Pathway funding deadline extended
Salt Spring residents will hopefully not lose $490,000 in grant funding toward a complicated section of pathway on Lower Ganges Road thanks to a deadline extension negotiated between the Capital Regional District and the Ministry of Transportation and Infrastructure (MoTI).
Construction work on the pathway from Baker Road to Booth Canal Road is now well underway. Salt Spring CRD engineer Allen Xu reported last Monday the ministry had extended the pathway’s completion deadline from the end of March to the end of June. As he told the Salt Spring Transportation Commission, that should leave plenty of time to complete the work.
“I think there’s very little risk of the project not being completed by June 30th,” Xu said, adding most of it will be done by sometime in early May.
Some delays were incurred at the start of the project due to dangerous trees that were identified as needing to be removed for workers’ safety, plus winter weather. The only parts that will need some extra time after the bulk is finished are installing fencing and concrete block retaining walls in a few stretches.
Xu said the commission may need to increase the total project budget, currently set at $700,000. Efforts to protect some “precious trees” through hand-excavating and hydro-vac soil removal around the roots of one arbutus tree have added to costs. Xu said the contractors have also encountered some utility lines that are very close to the southern terminus, so design modifications will be needed.
Money has been saved by reducing the pathway structure depth in some places to avoid removing more trees, which also reduced excavation costs and gravel fill. However, Xu said the $40,000 project contingency is being used up quickly.
The transportation commission will not find it hard to make up the shortfall, as CRD electoral area director Gary Holman pointed out, since the North Ganges Transportation Plan has come in under budget. Final invoices have not been reconciled, but Xu said he expects there to be close to $300,000 left over.
Holman thanked CRD staff for their oversight and for coming under budget so significantly.
“It’s quite stunning, actually,” he commented.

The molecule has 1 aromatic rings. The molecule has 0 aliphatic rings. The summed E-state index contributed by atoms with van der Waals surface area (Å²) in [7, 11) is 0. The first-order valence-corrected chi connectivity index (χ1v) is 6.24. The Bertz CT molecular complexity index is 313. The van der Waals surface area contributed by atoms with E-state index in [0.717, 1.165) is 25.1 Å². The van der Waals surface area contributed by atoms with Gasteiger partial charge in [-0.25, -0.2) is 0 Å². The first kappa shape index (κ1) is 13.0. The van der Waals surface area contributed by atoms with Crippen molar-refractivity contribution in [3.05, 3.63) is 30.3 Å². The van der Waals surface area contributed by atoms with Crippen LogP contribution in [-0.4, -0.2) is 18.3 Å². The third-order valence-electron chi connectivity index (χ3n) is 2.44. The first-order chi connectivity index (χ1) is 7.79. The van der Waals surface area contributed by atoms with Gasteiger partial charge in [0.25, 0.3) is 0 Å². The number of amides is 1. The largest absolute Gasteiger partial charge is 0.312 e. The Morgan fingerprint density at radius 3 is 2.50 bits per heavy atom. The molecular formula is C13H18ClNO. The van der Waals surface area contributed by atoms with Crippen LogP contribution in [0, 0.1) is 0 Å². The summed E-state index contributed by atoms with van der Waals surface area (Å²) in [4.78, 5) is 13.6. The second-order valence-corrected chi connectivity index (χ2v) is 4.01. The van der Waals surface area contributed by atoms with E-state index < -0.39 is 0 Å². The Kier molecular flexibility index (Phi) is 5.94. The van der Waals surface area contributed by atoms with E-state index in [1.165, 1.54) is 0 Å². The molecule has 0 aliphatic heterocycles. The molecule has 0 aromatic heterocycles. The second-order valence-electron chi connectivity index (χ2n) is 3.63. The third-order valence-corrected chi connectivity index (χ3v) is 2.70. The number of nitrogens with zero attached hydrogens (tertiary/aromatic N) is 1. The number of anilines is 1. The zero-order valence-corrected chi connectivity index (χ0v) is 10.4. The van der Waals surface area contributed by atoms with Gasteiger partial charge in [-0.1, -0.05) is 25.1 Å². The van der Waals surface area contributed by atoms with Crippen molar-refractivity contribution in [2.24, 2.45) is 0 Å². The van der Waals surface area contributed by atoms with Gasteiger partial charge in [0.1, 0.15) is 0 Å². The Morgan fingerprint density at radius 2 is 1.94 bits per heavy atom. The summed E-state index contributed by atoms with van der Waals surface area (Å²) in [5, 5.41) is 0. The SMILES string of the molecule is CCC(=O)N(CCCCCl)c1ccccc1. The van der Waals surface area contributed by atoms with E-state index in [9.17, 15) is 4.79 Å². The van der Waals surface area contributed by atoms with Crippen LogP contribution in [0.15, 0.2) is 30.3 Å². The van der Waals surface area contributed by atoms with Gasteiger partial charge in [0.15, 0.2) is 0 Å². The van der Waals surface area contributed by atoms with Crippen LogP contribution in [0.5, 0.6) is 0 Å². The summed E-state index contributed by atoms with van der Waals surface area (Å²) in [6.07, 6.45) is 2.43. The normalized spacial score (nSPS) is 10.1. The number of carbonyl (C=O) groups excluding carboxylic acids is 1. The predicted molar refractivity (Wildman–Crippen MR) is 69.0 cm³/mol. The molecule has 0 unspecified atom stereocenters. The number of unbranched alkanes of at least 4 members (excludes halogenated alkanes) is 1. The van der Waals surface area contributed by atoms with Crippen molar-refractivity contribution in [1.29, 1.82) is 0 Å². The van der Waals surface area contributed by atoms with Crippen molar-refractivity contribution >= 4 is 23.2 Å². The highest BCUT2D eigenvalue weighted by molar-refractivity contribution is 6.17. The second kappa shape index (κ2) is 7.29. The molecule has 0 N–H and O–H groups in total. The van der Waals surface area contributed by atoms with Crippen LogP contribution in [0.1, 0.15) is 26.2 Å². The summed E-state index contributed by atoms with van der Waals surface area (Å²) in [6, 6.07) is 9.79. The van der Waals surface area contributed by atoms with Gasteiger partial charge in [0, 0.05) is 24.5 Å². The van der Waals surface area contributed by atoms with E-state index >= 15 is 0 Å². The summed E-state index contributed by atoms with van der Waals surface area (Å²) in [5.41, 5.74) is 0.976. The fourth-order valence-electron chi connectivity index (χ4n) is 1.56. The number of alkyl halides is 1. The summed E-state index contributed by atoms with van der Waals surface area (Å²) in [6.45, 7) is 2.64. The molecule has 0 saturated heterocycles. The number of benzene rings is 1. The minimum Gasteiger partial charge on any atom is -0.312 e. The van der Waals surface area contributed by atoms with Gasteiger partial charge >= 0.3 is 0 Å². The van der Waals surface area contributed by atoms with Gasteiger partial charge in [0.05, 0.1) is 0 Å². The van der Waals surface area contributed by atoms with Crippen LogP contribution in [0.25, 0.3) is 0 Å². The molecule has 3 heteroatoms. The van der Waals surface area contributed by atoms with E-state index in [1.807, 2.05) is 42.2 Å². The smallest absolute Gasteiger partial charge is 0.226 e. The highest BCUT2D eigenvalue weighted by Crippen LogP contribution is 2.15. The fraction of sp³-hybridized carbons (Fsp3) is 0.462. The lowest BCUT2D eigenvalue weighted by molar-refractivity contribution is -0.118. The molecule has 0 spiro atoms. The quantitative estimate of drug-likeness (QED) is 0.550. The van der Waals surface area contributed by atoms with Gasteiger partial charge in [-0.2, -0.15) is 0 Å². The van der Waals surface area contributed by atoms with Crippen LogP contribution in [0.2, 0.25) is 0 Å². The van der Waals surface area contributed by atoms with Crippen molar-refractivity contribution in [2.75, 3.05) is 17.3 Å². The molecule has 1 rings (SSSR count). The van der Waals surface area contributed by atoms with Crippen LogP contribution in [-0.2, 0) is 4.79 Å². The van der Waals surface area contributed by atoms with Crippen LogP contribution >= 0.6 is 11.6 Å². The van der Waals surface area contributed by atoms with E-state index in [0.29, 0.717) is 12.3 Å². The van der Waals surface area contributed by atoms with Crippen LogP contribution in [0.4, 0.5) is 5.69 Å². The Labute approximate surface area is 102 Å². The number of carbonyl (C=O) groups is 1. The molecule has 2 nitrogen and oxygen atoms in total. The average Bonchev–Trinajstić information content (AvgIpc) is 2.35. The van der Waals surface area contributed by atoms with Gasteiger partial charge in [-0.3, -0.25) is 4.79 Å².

The transportation commission passed several motions at the Feb. 22 meeting to help guide future pathway work. Two motions that direct staff to create policies on tree cutting and rural pathway standards aim to avoid the controversy that arose out of the current work on Lower Ganges Road.
CRD senior manager Karla Campbell pointed out staff are already working on the first item. Commissioner Gary Lehman reported he and his fellow Island Pathways member Philip Grange are developing a checklist of features that can be considered to meet a “rural” pathway definition. They will share the checklist with CRD staff to help inform the draft policy.
The commission additionally passed a resolution regarding its pathway proposal on Ganges Hill, which is to take place in conjunction with a MoTI repaving project on Fulford-Ganges Road.
MoTI area manager Don Legault told the commission last month there probably would not be room for the pedestrian pathway planned for the uphill side of the road because the road and paved shoulder will take up most of the available space. In some cases the ministry will need to acquire property and move utility poles to achieve a consistent road right-of-way of 25 metres.
The commission has asked staff to negotiate with MoTI to include paving of the ditch and underground drainage in its project design to make pathway work more efficient and cost-effective.
Xu said he believed that might be possible.
“If they agree, I think that would be the best possible option for us,” he said.
Xu himself will not be around for the eventual pathway construction. It was announced at the meeting he will be leaving his position near the end of March for a move to the Lower Mainland. The CRD’s engineering technologist for Salt Spring will manage projects until the senior engineering position is filled.
The commission also gave a fond thanks and farewell to Tracey Shaver, a long-time administrator with the local CRD office who recently took a new position at Greenwoods Eldercare.